Wednesday, November 25, 2015

Dangerous Antibiotic-Resistance Gene Identified in China

November 18, 2015

Dangerous Antibiotic-Resistance Gene Identified in China — Implications "Enormous"

By Joe Elia

Edited by Susan Sadoughi, MD, and Richard Saitz, MD, MPH, FACP, FASAM

Polymyxin resistance, possibly caused by extensive use of colistin in meat production, has emerged in China, according to a study in the Lancet Infectious Diseases.

The resistance factor, called MCR-1, is carried on a plasmid (a small, extrachromosomal piece of DNA in bacteria) and could be transferred between strains of E. coli. It has also occurred in other enterobacteria, including Klebsiella and Pseudomonas.

Samples of meat sold at retail in China showed an increased prevalence of the factor between 2011 and 2014. Sixteen hospitalized people also tested positive for MCR-1.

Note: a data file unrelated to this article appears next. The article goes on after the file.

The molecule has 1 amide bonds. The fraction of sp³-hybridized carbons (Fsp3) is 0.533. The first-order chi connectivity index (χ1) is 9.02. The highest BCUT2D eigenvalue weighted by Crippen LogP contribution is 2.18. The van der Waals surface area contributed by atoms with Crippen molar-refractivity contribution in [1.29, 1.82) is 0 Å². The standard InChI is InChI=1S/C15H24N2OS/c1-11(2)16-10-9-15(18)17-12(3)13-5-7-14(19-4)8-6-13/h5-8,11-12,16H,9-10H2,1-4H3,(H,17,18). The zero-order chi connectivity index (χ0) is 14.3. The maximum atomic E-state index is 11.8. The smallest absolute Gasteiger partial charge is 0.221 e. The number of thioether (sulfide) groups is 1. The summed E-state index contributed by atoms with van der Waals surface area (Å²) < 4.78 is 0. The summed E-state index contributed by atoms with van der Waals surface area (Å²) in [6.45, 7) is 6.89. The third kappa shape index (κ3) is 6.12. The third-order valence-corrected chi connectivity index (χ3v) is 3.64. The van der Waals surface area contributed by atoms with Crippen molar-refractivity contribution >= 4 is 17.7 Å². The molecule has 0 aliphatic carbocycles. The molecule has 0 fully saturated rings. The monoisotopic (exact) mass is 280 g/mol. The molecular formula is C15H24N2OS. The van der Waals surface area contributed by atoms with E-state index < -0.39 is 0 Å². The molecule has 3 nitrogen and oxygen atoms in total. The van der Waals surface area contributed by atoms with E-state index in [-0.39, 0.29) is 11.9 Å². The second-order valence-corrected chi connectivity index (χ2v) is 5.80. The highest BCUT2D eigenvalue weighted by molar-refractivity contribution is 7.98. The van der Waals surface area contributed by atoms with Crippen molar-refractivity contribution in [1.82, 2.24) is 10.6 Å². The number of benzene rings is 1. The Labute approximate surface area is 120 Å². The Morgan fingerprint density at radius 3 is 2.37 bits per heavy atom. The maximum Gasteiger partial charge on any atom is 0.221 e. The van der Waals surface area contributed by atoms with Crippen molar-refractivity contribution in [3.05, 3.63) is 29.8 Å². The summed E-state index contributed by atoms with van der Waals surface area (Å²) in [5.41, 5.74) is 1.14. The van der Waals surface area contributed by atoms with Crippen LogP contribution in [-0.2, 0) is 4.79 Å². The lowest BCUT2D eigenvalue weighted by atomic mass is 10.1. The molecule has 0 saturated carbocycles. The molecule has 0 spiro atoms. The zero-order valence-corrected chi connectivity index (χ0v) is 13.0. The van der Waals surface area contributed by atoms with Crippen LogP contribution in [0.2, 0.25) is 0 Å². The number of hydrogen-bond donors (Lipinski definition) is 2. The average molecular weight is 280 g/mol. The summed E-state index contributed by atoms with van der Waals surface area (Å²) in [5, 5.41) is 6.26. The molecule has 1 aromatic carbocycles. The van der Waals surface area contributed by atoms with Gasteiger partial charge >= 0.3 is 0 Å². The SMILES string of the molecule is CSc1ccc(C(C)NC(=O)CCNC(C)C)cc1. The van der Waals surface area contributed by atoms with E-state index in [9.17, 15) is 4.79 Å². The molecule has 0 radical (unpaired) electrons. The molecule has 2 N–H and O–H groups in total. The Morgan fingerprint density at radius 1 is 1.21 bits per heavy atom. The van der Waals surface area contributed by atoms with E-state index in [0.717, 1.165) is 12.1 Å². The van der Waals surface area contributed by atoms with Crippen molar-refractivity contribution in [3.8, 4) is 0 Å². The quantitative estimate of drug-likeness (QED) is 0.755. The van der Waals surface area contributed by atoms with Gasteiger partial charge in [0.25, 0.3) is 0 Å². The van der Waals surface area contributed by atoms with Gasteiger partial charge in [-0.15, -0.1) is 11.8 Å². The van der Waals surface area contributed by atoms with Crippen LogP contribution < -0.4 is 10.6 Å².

Commentators say that "the implications of this finding are enormous," warning that MCR-1 "will seriously limit the lifespan of the polymyxins as the backbone of regimens against multiply resistant Gram-negative bacilli."

- See more at:

"Emergence of plasmid-mediated colistin resistance mechanism MCR-1 in animals and human beings in China: a microbiological and molecular biological study"

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